Virtual reality may potentially bring astonishing benefits to library users since information is presented in 3-D graphics. The basics skills of writing and reading will become probably secondary to use this new visual world. Books or virtual information systems will come alive with pictures, sound and smells of real life.

Libraries versus television. Virtual reality systems will empower traditional libraries, making possible for libraries to challenge television entertainment. It is said, that reading habits take mo re time to develop in children at present time due to the easiness of turning and watching television. VR information systems offer libraries the possibility of providing tools with full multimedia interacting power, besides the traditional printed and electronic services. The emerging information society will have a VR product that will meet the needs of audiovisual oriented users. Traditio nal television, except by interactive television, is a one way communication system, where the user is not able to interact. Even interactive television will still be based on watching in the short run, while VR lets the user to live within the information system and be part of it (See table 6)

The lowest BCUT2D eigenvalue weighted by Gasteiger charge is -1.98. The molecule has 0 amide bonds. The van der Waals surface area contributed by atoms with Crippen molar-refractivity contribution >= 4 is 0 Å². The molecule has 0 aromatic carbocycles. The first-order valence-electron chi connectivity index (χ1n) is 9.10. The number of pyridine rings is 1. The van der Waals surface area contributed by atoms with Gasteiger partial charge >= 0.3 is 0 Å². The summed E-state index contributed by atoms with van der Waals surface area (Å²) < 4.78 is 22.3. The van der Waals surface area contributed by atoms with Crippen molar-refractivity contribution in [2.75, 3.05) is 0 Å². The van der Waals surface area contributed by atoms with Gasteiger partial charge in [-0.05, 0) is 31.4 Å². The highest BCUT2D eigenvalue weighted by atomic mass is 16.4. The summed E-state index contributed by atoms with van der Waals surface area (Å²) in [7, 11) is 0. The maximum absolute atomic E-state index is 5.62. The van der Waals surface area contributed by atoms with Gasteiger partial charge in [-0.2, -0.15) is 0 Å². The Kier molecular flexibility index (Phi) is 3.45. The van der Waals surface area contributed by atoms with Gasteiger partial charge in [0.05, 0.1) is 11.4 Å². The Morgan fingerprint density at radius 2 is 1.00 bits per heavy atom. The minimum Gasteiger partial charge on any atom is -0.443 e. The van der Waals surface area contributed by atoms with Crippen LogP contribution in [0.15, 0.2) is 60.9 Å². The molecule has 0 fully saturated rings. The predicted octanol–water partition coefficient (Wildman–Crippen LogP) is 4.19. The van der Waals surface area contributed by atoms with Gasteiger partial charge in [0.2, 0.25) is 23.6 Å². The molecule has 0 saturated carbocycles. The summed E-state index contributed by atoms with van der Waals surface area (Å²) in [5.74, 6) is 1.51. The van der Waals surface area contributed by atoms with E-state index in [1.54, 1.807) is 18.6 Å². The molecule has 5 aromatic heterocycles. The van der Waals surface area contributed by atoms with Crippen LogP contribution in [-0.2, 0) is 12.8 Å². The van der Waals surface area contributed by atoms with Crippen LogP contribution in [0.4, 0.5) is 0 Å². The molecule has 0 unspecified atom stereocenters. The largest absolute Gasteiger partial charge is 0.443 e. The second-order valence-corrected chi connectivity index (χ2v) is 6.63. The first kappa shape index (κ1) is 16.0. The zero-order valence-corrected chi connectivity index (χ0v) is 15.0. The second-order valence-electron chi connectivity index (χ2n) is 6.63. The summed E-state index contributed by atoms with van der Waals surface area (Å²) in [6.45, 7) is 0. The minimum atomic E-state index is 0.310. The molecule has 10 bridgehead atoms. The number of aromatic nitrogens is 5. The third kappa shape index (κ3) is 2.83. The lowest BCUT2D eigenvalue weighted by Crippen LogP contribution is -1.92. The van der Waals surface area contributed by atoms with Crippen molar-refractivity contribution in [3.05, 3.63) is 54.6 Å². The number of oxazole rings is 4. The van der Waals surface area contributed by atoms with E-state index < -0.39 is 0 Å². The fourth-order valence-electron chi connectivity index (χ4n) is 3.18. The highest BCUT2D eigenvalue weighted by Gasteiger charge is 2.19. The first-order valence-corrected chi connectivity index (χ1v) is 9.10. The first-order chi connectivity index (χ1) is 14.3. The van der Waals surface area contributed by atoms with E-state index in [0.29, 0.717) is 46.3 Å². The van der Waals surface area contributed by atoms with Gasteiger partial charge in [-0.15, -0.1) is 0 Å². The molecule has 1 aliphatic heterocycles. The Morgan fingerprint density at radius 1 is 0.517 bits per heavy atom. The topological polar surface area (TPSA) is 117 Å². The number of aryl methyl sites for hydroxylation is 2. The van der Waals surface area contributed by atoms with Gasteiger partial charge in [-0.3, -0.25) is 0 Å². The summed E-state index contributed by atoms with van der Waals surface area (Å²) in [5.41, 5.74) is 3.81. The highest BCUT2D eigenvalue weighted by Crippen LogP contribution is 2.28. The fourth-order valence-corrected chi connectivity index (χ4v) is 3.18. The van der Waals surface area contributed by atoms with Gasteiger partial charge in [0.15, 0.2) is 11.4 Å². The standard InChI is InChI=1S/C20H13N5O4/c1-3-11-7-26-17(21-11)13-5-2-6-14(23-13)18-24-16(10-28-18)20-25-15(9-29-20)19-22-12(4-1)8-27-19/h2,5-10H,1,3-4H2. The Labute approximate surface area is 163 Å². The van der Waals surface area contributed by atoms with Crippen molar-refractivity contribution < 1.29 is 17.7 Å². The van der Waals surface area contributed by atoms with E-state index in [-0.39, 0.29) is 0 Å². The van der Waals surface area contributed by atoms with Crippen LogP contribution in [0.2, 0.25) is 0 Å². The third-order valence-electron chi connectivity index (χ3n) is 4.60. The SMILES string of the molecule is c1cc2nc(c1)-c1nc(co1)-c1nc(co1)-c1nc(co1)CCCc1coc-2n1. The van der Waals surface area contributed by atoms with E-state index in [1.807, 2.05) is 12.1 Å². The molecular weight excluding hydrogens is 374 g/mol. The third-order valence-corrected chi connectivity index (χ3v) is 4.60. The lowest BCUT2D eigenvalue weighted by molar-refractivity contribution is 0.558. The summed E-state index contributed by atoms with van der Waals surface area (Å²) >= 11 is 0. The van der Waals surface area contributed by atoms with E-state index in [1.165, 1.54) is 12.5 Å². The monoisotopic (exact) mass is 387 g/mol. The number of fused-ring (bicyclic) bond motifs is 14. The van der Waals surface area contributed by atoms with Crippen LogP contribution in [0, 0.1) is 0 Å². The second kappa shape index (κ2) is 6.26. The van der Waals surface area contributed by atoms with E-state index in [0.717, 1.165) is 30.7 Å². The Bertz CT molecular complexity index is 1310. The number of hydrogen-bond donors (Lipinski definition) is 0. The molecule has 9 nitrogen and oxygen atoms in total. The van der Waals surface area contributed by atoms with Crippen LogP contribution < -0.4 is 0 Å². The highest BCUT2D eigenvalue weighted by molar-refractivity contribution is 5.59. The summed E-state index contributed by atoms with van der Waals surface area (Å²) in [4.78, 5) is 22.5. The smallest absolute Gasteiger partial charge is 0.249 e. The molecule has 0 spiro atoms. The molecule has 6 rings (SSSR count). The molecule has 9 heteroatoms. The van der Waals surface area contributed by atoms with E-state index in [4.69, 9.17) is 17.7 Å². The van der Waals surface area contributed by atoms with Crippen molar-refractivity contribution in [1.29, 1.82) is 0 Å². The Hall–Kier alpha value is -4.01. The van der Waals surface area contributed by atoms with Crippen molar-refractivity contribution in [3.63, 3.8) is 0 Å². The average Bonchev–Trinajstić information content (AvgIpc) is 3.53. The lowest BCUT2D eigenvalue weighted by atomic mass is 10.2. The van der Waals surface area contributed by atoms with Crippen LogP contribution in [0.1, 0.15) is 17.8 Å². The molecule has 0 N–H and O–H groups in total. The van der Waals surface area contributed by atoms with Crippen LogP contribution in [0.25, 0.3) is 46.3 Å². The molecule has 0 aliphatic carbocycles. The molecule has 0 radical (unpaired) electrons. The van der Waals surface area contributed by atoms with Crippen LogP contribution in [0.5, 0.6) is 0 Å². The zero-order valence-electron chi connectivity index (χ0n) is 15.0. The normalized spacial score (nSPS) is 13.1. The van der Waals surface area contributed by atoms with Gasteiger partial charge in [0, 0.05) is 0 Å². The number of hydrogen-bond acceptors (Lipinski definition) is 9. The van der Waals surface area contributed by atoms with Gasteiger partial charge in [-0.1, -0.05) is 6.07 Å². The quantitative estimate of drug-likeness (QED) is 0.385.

Ideal information world. If virtual libraries resemblance traditional libraries the user will be able to open the main door of a library and navigate through shelves full of book spines, where he wil l choose the title and with the movement of a joystick, or even an eye movement may open a monograph. In this ideal information world, the user, since he or she may not be called reader anymore, wil l walk through a fictional life and jump from one scene to another and even navigate from one library to another. For example, novels will come alive playing the scores of music and set the characte rs in dancing action, if the topic is a musical, allowing the user to be part of the virtual living plot, interacting or transforming himself into the book's main character (See table 5).